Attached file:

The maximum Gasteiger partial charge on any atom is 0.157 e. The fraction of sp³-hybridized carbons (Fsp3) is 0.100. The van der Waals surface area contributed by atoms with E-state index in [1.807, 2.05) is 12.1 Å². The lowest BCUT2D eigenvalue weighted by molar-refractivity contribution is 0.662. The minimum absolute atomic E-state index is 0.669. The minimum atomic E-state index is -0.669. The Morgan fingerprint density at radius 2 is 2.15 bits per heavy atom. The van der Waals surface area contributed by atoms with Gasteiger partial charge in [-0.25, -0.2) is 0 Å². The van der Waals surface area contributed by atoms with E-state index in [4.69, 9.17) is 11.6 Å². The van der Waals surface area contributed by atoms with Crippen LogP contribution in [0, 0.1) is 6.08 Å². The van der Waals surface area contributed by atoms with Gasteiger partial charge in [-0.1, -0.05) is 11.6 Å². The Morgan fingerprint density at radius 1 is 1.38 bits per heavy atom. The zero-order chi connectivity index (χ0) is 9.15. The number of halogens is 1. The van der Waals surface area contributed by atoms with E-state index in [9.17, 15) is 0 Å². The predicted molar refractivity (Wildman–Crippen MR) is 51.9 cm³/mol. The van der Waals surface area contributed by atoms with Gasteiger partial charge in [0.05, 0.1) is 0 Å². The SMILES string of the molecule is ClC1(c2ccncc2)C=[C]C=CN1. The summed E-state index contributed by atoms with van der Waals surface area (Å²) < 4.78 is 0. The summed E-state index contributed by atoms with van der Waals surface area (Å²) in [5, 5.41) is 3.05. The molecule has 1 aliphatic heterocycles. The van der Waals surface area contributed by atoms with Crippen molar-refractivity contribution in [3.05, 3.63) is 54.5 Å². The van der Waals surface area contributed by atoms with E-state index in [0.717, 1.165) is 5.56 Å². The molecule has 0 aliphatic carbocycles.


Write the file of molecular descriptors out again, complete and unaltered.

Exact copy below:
The maximum Gasteiger partial charge on any atom is 0.157 e. The fraction of sp³-hybridized carbons (Fsp3) is 0.100. The van der Waals surface area contributed by atoms with E-state index in [1.807, 2.05) is 12.1 Å². The lowest BCUT2D eigenvalue weighted by molar-refractivity contribution is 0.662. The minimum absolute atomic E-state index is 0.669. The minimum atomic E-state index is -0.669. The Morgan fingerprint density at radius 2 is 2.15 bits per heavy atom. The van der Waals surface area contributed by atoms with Gasteiger partial charge in [-0.25, -0.2) is 0 Å². The van der Waals surface area contributed by atoms with E-state index in [4.69, 9.17) is 11.6 Å². The van der Waals surface area contributed by atoms with Crippen LogP contribution in [0, 0.1) is 6.08 Å². The van der Waals surface area contributed by atoms with Gasteiger partial charge in [-0.1, -0.05) is 11.6 Å². The Morgan fingerprint density at radius 1 is 1.38 bits per heavy atom. The zero-order chi connectivity index (χ0) is 9.15. The number of halogens is 1. The van der Waals surface area contributed by atoms with E-state index in [9.17, 15) is 0 Å². The predicted molar refractivity (Wildman–Crippen MR) is 51.9 cm³/mol. The van der Waals surface area contributed by atoms with Gasteiger partial charge in [0.05, 0.1) is 0 Å². The SMILES string of the molecule is ClC1(c2ccncc2)C=[C]C=CN1. The summed E-state index contributed by atoms with van der Waals surface area (Å²) < 4.78 is 0. The summed E-state index contributed by atoms with van der Waals surface area (Å²) in [5, 5.41) is 3.05. The molecule has 1 aliphatic heterocycles. The van der Waals surface area contributed by atoms with Crippen molar-refractivity contribution in [3.05, 3.63) is 54.5 Å². The van der Waals surface area contributed by atoms with E-state index in [0.717, 1.165) is 5.56 Å². The molecule has 0 aliphatic carbocycles.